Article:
The Gerson Institute of Ayurvedic Medicine

Scott Gerson, M.D., Ph.D. (Ayurveda) Medical Director, Jupiter Medical Center Dept. of Integrative Medicine Division of Education and Research

Jupiter Medical Center at The Calcagnini Center for Mindfulness
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M e d i c i n a l P l a n t s

Latin: Justicia adhatoda Linn.
(Syn. Adhatoda vasica Nees)
Family: Acanthaceae

Vernacular names: Sanskrit - Vasa; Hindi - Arusha - Adulasa; English - Malabar nut; Unani - Arusa; Tamil - Adathodai; Bengali - Bakash

Part Used: leaves, root, flowers, stem bark

Ayurvedic Energetics:
Rasa: bitter, astringent
Veerya: cooling
Vipaka: pungent
Gunas: light, drying

Doshas: KP- ; V+

Pharmacological Action: expectorant, antispasmodic, bronchodilatation, diuretic

Clinical Research: The leaves of the plant contain the alkaloid vasicine (C11H12N2O), which is responsible for the small but persistent bronchodilatation, and an essential oil which is chiefly responsible for the expectorant action. The leaves and roots contain other alkaloids, vasicinone, vasicinolone and vasicol, which may contribute to the bronchodilatory effect through anticholinergic action on the vagal innervation of the bronchii. The bronchodilation effect is considerably increased after atropine administration. Studies have also shown vasa to be effective in the treatment of amlapitta (dyspepsia) and pyorrhea . The in vitro growth of several strains of Mycoplasma tuberculosis was inhibited by the essential oil at concentrations in the range of 2-20 ug/ml. . There has also been a report of thrombopoetic (platelet-increasing) activity with vasicine.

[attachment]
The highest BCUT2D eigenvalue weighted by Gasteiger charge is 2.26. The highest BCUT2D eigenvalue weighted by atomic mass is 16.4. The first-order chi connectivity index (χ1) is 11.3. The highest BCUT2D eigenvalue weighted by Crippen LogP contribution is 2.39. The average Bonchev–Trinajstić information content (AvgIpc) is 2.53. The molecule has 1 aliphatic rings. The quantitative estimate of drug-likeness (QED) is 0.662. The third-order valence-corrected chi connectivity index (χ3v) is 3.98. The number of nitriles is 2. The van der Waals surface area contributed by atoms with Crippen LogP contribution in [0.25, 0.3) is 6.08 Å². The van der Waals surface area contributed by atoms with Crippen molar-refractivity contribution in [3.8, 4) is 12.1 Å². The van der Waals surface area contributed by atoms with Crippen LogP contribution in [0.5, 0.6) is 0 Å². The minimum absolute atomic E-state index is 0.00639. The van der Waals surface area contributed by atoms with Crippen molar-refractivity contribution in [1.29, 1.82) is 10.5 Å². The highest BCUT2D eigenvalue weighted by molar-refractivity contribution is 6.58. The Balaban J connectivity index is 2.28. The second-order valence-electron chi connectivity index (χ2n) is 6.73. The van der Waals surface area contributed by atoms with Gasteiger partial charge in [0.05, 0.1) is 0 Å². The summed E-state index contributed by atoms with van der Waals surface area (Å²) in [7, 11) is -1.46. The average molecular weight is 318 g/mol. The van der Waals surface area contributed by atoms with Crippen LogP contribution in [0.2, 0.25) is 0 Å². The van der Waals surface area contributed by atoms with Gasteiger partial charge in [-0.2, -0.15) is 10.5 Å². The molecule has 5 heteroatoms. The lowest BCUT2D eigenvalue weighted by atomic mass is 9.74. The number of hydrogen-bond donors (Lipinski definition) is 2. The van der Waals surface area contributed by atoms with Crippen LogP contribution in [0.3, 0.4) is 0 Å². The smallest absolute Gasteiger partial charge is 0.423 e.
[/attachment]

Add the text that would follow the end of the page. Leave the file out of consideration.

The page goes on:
Traditional Uses: The juice expressed from the leaves and the decoction of the leaves and roots are useful in asthma, bronchitis, and other chronic coughs. Dried leaves are used in dhoomapana (smoking) in the treatment of bronchial asthma. The leaf decoction is an excellent expectorant when decocted with punarnava (Boerhaavia diffusa) and then combined with ginger juice and black pepper. Another effective preparation for the treatment of asthma is the decoction of vasa, guduci (Tinospora cordifolia), and kantakari (Solanum surratense) mixed with honey.

Vasa has also been used to treat skin conditons by combining it with triphala and using the decoction both internally and externally. Vasa was also indicated in the treatment of internal hemmorhage; for this indication it was ususally decocted with haritaki, made into a ghrita, or taken alone as the leaf juice. A famous passage from the Harita Samhita states: "In the presence of Vasa why should those suffering from intrinsic hemmorhage, wasting, and cough be doubtful that there is hope for survival?".

Indications: asthma, brochitits, cough, local bleeding, thrombocytopenia, pyorrhea

Formulations and Dosage:
fresh leaf juice : 5-10 ml tid
leaf powder : 3-5 gr tid
leaf decoction : 2-3 oz tid
root powder : 3-5 gr tid
vasaghrita : 7-10 gm. bid
decoction :1-2 oz bid

Nadkarni, KM Indian Materia Med, vol. 1, 41, 1993.
Chaturvedi, et al., Clinical trial of Adhatoda vasica syrup in non-ulcer dyspepsia (amlapitta), Anc. Sci. Life, 3(1), 19-23, 1983
Sivarajan, VV, Balachandran, I Ayurvedic Drugs and their Plant sources, Int. Science Publ., 503, 1994.
Amin, AH, Mehta, DR, Nature, 184:1317, 1959.
Atal, CK, et al, Ind J Exp Biol. 20 :704, 1982.
Gerson, S. Personal obsevation.
CS Ci. 7/128.
Harita Samhita 3,10/24.